The lawyer Chesapeake Energy Corp.’s audit committee hired to investigate possible conflicts of interest in its chief executive’s loans has a record of managing probes with minimum publicity about himself or his client.
Craig Weinstock, a Houston-based attorney with Locke Lord LLP, has handled more than a dozen internal investigations of alleged corporate malfeasance since 2002, including one for a company run by Chesapeake’s lead director Merrill A. “Pete” Miller Jr., a member of the audit committee, a person familiar with Weinstock’s work said.
The U.S. Securities and Exchange Commission began an investigation after the company disclosed more than $800 million in loans made to its chief executive, with some involving company financiers. Weinstock tends to resolve such matters with little fanfare, keeping his own role a secret in most cases, according to a rival Houston lawyer.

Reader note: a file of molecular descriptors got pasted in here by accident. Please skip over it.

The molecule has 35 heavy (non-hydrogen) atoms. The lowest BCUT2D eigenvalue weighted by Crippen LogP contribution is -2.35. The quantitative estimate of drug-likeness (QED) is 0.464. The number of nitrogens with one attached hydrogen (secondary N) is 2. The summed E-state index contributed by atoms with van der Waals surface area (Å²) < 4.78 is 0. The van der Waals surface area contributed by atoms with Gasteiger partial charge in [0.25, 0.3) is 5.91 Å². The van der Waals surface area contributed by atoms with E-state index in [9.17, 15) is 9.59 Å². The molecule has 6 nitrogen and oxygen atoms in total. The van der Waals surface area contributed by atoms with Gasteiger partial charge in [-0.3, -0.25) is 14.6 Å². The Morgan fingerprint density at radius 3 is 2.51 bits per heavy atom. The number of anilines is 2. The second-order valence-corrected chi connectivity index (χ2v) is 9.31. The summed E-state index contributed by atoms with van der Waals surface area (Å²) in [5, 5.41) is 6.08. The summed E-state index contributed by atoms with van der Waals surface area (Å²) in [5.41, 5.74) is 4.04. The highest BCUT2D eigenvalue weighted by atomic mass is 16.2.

“He said his reports are submitted to the government or the board, and no one hears of it,” said Lance Lubel, a Houston-based plaintiffs’ lawyer who has litigated cases against Weinstock.
Weinstock, 54, has handled internal reviews for other oil and gas companies, such as Nabors Industries Ltd., according to Lubel. The Vanderbilt University law graduate represented Nabors in a 2006-2007 probe of allegations that the oil-drilling company may have backdated stock options for executives, according to the person familiar with Weinstock’s work.
The SEC announced in May 2007 that it had ended its review of Nabors’s stock-option practices without penalizing the company, according to a regulatory filing. Laura Doerre, a spokeswoman for the Hamilton, Bermuda-based energy company, declined to comment on Weinstock’s work.Read the rest of the article here.
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